Dragonmark 9/26: What Makes A Monster?

There’s lots of good questions in the queue, but this one demands a response, so let’s get to it!

How do you interpret the motivations/background of monsters or aberrations as predisposing them to evil, given that they’re free-willed, and therefore should be good as often as evil, civilized as often as barbarous, given an normal statistical spread?

Before I go farther, if you haven’t read this post on Alignment in Eberron, I suggest you start there. Because it’s good to get on the same page as to what I mean when I say “evil.”

Back? OK. The answer is easy: I don’t interpret the motivations or backgrounds of monsters as predisposing them to evil or savagery. One of the phrases I use to describe Eberron is that it’s a place where “the bad guys aren’t always monsters, and the monsters aren’t always bad guys.” I want my fantasy worlds to feel logical… and as such I believe that for the most part, any creature that possesses free will and human-par intelligence should have the same diversity you find in humans and should be affected by the same factors – culture, history, environment, and so on. I say “for the most part”, because in a magical world a non-human species could have any number of abilities that should have an effect on culture; a telepathic race in which each city has a gestalt personality might have diversity between its city-group-minds, while the individuals within a city are virtually identical.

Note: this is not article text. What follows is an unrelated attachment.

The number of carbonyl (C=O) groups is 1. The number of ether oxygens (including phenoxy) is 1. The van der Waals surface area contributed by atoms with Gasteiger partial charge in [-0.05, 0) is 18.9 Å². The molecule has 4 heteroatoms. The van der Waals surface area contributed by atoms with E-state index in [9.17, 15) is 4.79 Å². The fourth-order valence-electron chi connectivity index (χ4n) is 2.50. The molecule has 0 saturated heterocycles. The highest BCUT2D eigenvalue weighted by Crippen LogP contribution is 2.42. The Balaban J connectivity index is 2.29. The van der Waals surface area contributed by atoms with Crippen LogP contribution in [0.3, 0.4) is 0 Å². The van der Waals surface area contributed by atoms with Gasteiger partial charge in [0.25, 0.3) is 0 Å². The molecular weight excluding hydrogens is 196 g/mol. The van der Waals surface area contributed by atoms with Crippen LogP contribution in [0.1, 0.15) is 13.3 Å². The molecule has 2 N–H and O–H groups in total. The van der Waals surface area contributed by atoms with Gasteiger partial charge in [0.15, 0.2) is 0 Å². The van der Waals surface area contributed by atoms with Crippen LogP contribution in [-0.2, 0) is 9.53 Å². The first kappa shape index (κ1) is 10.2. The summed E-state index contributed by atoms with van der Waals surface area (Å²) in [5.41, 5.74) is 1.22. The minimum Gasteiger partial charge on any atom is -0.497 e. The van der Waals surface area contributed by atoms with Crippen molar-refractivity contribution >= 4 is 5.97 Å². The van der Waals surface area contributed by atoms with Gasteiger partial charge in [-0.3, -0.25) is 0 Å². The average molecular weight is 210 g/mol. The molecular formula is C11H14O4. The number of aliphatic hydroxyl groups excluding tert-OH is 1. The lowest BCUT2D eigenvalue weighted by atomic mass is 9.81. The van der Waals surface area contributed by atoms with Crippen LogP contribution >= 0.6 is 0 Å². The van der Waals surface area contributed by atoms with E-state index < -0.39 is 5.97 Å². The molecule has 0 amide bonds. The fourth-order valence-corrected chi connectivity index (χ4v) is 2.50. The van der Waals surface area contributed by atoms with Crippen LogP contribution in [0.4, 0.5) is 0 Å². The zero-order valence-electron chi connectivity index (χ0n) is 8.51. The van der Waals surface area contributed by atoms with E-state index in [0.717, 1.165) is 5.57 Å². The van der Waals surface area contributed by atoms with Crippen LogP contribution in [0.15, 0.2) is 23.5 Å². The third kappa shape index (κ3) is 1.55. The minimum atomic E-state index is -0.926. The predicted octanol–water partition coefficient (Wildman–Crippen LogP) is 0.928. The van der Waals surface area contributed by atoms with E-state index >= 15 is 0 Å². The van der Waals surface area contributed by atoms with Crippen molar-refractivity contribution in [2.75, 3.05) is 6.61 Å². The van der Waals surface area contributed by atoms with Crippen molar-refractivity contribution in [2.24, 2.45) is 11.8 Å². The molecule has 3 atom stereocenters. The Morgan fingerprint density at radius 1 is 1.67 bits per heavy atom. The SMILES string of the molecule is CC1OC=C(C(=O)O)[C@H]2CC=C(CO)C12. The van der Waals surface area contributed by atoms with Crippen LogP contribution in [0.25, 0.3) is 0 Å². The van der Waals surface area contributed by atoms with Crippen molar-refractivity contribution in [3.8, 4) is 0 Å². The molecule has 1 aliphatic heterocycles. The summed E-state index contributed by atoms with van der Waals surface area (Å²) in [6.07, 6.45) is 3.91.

But taking Eberron, let’s look at a few examples:

Humans. Just as a starting point, I’ll note that humans aren’t innately good or civilized. The majority of the barbarians of the Demon Wastes are human. The people of the Lhazaar Principalities come in a wide variety of flavors; many lack “modern amenities” people are used to in Sharn and Fairhaven; and thrive by preying on others. They are generally civilized because they share common cultural roots – so where you have tribal cultures among the orcs and halflings, all the humans of Khorvaire are descended from Sarlonan cultures advanced enough to seek to establish colonies in distant lands (the Demon Wastes being a special case).